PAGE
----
Visual rules designer

Hi there!

Are there any plans to include a UI rules designer in a future release of OH2? Something like Node-RED?


This is already included in HABmin2, but only for the ‘old’ XText rules, not the new ESH rules at the moment.

:heart_eyes: :heart_eyes: :heart_eyes: :heart_eyes: :heart_eyes:

@chris, is it possible to use HABmin with OH 1.x?

HABmin 1 can be used with OH1, and the designer is also included in HABmin1…

It’s not perfect by any means, but should work for most basic rules (at least it is fine for the rules I’ve been using :wink:).

Wow, that’s awesome!

My rules are even simpler, but to be honest, having to write “code” is not
my idea of UX for IoT framework, specially when you want another family
member to be dealing with them eventually :slight_smile:

I’ll read the docs and will let you know how it goes :wink:



I agree - especially when the ‘code’ is XText, and is not simple to debug…

Good luck :wink:

There is a whole lot covered in this simple relatively off hand statement. I’ll only address a couple of them.

When designing a software based system you can:

  1. Make it easy to use and intuitive so the average user can figure it out without being taught
  2. Make it complete and flexible so it can support just about anything one can can think of and even some things that people haven’t thought of

You can’t have both. Different vendors and systems tend to move more towards one side or the other. For example, Apple’s closed echo system leans a little towards 1 at the expense of 2 whereas Linux leans a lot towards 2 at the expense of 1.

A community created and supported product, be it Linux or openHAB will always tend to lean towards 2 because one of the main things that has driven them to create the product in the first place is the fact that the products that lean towards 1 (e.g. Wink, SmartThings, etc.) do not do everything that is desired. But the more capability you build into a product, the less easy to use it will become.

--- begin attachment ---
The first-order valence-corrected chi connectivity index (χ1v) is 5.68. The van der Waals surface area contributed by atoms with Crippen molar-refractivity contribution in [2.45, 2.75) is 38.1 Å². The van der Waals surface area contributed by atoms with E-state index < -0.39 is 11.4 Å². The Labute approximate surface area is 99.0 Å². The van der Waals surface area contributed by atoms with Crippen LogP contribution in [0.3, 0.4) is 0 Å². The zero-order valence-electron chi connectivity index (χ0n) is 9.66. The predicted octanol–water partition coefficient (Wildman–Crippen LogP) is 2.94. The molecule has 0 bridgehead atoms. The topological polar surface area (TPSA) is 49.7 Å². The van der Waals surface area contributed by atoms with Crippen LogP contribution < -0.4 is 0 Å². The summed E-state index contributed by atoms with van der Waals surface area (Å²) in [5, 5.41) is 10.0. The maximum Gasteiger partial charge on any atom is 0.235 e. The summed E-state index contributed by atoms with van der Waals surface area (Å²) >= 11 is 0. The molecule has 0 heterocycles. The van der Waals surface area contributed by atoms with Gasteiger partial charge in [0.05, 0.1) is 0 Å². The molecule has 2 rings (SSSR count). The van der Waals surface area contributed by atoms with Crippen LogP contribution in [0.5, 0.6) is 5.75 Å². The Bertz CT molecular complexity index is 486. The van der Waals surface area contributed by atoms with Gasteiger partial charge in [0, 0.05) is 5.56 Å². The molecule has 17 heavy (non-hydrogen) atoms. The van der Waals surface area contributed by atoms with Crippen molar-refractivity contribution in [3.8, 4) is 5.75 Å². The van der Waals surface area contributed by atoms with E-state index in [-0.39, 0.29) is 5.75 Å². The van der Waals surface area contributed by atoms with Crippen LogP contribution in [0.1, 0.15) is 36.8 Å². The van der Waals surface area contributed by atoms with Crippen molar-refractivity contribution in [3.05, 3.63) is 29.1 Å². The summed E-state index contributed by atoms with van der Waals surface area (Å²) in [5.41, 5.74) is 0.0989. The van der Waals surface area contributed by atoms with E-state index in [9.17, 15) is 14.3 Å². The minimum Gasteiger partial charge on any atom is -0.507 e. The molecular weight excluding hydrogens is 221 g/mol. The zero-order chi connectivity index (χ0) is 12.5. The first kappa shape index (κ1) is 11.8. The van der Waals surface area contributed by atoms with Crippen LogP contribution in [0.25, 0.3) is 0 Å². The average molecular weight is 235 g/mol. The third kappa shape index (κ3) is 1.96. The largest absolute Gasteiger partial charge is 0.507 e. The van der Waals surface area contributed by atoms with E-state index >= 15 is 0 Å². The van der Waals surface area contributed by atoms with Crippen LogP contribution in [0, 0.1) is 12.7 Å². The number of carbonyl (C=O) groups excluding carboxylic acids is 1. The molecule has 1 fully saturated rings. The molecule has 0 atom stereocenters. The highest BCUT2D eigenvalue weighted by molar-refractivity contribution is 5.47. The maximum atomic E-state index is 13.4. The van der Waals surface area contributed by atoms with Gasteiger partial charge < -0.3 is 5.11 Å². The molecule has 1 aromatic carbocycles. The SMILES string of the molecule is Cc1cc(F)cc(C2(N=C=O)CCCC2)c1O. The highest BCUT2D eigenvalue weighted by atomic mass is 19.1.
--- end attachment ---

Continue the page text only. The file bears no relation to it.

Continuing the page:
All that being said, OH has a lot that they can be done to make it easier to use without sacrificing capability and OH 2 has made great strides in this regard.

Another aspect to discuss is your statement that having code be the UX for an IoT framework is not ideal. Honestly, having to write code is not the ideal interface to any framework or system. However one is again faced with the 1. verses 2. problem. At the end of the day, no matter what you do you will still be writing code whether it is through the Scratch programming language based UI chris has put together, moving icons around on a screen, or typing text into a text editor. It is ALL code. And the only way to get away from this is to neuter the framework (i.e. move away from 2 and strongly towards 1) which will make it easy to set up but greatly limit what you can do.

Finally, [quote=“jose, post:5, topic:11072”]
specially when you want another familymember to be dealing with them eventually

With ANY IoT framework there will be two interfaces. There is the “set it up” interface which will largely be where your “code” gets written. This is your “when this happens do that” type of stuff. You also have the interface you use to drive the home automation. In OH this is your sitemap which consists of buttons and sliders and the like.

The only users of your system that should be dealing with the “code” interface are those who will be “programming” the automation in which case they will be writing “code” anyway, be it visually in Scratch or at a text editor.

Concernng Node-Red - there is no need to include it in OH - just use it as it is for your rules and connect to OH via MQTT.
I used it already for couple of rules and it is awesome. Just for example my rule for movement-based light control looks like this:

And benefits of Node-red in addition to visual design - this flow can be easily debugged during run time and is hardware-independent.